Barbados has been widely promoted and justly so, as a place to live, work and play. It would seem that this has not escaped fellow Caribbean brothers and sisters and those in the international world.
Barbados ought to be proud of the fact that it can attract persons from all parts of the world who would want to make it their home. The extension of this is that it becomes their place of work, even if they are engaged by international or regional companies.
Taking a positive look at this development, it augurs well for the economy of Barbados, provided that there is the attraction of foreign investors, who bring a minimum number of expatriates who are employed in the corporation or company; leaving way for the mass based employment of locals.
Where Barbadians may be quite supportive of the slogan that the island is the best place to work, live and play, it is highly unlikely that they do not hold fast to the idea that the gateways to the nation are to be flung open to all who seek employment on its shores.
Be that as it may, every objective Barbadian who shares this view ought to consider that there is need to balance the scale as far as their views are concerned on this issue.
For starters, it is important that as a people we cast our minds back to the 1950s and 1960s when there was mass migration to England, Panama and Cuba. Ever since then, big city life and the green bucks that apparently float around North America, and in particular, Unites States and Canada, have driven Barbadians, other Caribbean citizens and people from all parts of this earth, to journey as immigrants to the perceived lands of opportunity.
Many of those who have been fortunate to gain entry on a non-immigrant and/or student visa, have since chosen to make the US, Canada or England their home; either as residents or citizens.
The hard fact of the matter is that these persons are absorbed in the workforce of those countries. Based on the size of the United States and Canada, the argument can be presented that these lands can accommodate the numbers. This may be a logical argument, but not necessarily a sound one, as it is limited to the country’s ability to absorb the numbers.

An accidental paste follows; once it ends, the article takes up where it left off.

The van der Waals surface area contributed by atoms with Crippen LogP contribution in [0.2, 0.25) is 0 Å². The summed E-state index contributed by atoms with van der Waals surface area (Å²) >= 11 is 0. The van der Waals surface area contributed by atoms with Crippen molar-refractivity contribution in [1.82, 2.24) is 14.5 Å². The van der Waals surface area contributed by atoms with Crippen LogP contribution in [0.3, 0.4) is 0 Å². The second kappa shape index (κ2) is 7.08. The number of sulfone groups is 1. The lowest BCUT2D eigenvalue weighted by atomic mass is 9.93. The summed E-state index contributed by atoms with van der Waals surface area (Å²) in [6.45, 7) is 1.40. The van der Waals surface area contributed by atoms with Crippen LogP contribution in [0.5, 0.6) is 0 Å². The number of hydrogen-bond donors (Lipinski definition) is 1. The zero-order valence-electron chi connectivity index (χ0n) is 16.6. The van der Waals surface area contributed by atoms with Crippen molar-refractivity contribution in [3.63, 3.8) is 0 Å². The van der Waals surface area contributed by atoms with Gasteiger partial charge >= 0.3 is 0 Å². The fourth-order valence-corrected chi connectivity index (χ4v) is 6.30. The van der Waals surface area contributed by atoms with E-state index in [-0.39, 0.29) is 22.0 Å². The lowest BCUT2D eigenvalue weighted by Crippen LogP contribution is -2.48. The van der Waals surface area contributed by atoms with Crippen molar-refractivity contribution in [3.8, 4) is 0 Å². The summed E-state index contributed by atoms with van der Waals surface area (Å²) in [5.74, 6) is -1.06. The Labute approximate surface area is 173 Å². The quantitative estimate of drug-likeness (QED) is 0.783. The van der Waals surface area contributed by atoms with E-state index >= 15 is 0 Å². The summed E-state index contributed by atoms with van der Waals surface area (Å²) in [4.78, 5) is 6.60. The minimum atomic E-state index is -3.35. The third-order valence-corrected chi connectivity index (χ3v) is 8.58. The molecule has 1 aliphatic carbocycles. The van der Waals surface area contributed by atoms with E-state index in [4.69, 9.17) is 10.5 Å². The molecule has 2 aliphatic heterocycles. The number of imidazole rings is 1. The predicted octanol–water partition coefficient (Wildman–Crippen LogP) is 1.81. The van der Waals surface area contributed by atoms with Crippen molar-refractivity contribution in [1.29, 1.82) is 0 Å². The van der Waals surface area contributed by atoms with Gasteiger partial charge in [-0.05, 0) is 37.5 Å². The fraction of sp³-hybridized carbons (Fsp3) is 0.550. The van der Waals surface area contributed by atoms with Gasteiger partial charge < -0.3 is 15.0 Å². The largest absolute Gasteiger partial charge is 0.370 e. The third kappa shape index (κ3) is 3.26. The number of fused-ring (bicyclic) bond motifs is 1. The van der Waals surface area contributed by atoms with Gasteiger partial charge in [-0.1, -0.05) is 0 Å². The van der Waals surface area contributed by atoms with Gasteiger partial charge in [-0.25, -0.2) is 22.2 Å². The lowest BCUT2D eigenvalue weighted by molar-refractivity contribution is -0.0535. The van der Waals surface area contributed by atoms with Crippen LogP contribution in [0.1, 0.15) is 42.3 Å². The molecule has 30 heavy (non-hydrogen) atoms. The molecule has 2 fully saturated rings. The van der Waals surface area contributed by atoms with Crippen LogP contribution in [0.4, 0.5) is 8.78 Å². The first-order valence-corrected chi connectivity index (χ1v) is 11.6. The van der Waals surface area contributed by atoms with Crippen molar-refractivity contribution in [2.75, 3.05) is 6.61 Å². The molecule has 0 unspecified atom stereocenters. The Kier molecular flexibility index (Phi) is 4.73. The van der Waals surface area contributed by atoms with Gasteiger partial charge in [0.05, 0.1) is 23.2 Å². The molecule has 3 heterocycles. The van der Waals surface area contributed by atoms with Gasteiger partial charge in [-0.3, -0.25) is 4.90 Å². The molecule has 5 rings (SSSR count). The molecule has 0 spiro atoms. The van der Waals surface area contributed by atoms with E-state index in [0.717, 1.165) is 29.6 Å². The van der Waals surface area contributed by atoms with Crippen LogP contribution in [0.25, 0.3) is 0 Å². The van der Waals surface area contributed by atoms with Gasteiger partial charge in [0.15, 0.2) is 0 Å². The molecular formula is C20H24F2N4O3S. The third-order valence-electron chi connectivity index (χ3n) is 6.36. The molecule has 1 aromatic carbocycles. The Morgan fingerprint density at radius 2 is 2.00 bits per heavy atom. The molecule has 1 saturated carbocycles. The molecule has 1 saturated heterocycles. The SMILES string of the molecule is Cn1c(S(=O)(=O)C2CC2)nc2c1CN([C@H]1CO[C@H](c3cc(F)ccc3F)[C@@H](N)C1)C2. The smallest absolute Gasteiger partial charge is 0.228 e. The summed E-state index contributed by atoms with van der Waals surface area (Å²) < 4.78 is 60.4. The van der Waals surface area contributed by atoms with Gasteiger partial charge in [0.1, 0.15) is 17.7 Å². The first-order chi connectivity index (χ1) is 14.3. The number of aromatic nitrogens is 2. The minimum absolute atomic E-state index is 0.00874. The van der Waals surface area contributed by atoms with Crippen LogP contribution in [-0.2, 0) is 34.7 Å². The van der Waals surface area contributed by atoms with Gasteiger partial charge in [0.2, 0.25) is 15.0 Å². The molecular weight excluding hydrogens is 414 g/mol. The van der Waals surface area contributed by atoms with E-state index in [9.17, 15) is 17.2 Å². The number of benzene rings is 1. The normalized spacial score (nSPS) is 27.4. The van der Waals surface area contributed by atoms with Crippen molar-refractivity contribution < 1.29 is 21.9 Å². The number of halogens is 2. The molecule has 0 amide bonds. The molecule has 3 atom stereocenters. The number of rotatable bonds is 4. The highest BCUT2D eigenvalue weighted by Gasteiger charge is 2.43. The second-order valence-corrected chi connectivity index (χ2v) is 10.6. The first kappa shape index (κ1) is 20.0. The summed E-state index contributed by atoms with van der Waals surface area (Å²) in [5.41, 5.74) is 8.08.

Consideration must also be given to the level of business and the potential for medium and long term growth and sustainability; as these hold implications for employment levels. Taking on board the existing employment trends around the world today, it may be difficult to call into question the soundness of this argument.
It is an established fact that people will gravitate wherever opportunities for meaningful employment could be found. It is for individual governments to manage the process so as to regulate the influx of immigrant labour. Immigration policies are not to be taken lightly. Moreover, they should be stringently applied.
In the current scheme of things where the movement of persons is driven more and more by the need to find economic solutions in order to survive and moreover, against a backdrop of rising unemployment as in the case of Barbados, the protection of jobs for locals has become more apparent.
Moving back to the issue of geographical size, small island states like Barbados may not have to cope with the problem of illegal immigrants on the scale that is being experienced by the US, where according to the Pew Hispanic Centre, the number of illegal immigrants in the United States in 2011 was estimated at 11.5 million people.
However, there is a need for the local Immigration Department to monitor the entry and exit of those who legally enter the country, remove those who enter illegally, and carefully manage the application for work permits; so as to ensure that Barbadian jobs are not needlessly surrendered to expatriates.
* Dennis De Peiza is a Labour Management Consultant with Regional Management Services Inc.
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